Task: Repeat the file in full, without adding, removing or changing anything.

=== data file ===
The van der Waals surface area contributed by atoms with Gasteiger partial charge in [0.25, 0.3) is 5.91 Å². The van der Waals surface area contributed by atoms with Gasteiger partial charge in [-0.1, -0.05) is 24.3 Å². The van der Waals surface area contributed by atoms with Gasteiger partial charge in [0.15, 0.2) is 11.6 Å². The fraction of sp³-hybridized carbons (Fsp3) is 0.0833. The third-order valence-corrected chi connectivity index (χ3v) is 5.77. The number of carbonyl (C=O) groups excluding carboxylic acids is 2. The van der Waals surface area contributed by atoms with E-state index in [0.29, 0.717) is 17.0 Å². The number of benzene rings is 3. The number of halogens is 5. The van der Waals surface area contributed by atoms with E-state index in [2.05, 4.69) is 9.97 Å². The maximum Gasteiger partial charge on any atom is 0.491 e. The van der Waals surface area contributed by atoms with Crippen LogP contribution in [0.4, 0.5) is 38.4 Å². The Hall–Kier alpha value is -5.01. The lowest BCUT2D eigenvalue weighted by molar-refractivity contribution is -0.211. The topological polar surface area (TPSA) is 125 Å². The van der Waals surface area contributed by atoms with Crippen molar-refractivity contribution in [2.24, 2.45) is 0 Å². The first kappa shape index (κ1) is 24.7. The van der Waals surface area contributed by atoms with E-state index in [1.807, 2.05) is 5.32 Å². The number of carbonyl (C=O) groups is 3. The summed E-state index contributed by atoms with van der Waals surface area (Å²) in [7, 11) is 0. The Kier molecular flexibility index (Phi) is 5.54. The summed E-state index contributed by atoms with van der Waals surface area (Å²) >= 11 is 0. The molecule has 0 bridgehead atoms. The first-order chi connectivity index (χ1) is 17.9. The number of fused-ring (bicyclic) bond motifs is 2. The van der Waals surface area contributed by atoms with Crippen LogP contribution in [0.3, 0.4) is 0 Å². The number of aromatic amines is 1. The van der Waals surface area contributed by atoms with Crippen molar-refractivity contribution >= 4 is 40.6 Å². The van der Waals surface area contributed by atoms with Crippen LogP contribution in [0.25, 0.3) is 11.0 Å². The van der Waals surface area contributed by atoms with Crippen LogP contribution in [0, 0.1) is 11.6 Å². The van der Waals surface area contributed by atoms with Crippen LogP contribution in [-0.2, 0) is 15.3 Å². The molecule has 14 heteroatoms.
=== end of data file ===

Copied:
The van der Waals surface area contributed by atoms with Gasteiger partial charge in [0.25, 0.3) is 5.91 Å². The van der Waals surface area contributed by atoms with Gasteiger partial charge in [-0.1, -0.05) is 24.3 Å². The van der Waals surface area contributed by atoms with Gasteiger partial charge in [0.15, 0.2) is 11.6 Å². The fraction of sp³-hybridized carbons (Fsp3) is 0.0833. The third-order valence-corrected chi connectivity index (χ3v) is 5.77. The number of carbonyl (C=O) groups excluding carboxylic acids is 2. The van der Waals surface area contributed by atoms with E-state index in [0.29, 0.717) is 17.0 Å². The number of benzene rings is 3. The number of halogens is 5. The van der Waals surface area contributed by atoms with E-state index in [2.05, 4.69) is 9.97 Å². The maximum Gasteiger partial charge on any atom is 0.491 e. The van der Waals surface area contributed by atoms with Crippen LogP contribution in [0.4, 0.5) is 38.4 Å². The Hall–Kier alpha value is -5.01. The lowest BCUT2D eigenvalue weighted by molar-refractivity contribution is -0.211. The topological polar surface area (TPSA) is 125 Å². The van der Waals surface area contributed by atoms with Crippen molar-refractivity contribution in [2.24, 2.45) is 0 Å². The first kappa shape index (κ1) is 24.7. The van der Waals surface area contributed by atoms with E-state index in [1.807, 2.05) is 5.32 Å². The number of carbonyl (C=O) groups is 3. The summed E-state index contributed by atoms with van der Waals surface area (Å²) in [7, 11) is 0. The Kier molecular flexibility index (Phi) is 5.54. The summed E-state index contributed by atoms with van der Waals surface area (Å²) >= 11 is 0. The molecule has 0 bridgehead atoms. The first-order chi connectivity index (χ1) is 17.9. The number of fused-ring (bicyclic) bond motifs is 2. The van der Waals surface area contributed by atoms with Crippen LogP contribution in [0.3, 0.4) is 0 Å². The number of aromatic amines is 1. The van der Waals surface area contributed by atoms with Crippen molar-refractivity contribution >= 4 is 40.6 Å². The van der Waals surface area contributed by atoms with Crippen LogP contribution in [0.25, 0.3) is 11.0 Å². The van der Waals surface area contributed by atoms with Crippen LogP contribution in [0, 0.1) is 11.6 Å². The van der Waals surface area contributed by atoms with Crippen LogP contribution in [-0.2, 0) is 15.3 Å². The molecule has 14 heteroatoms.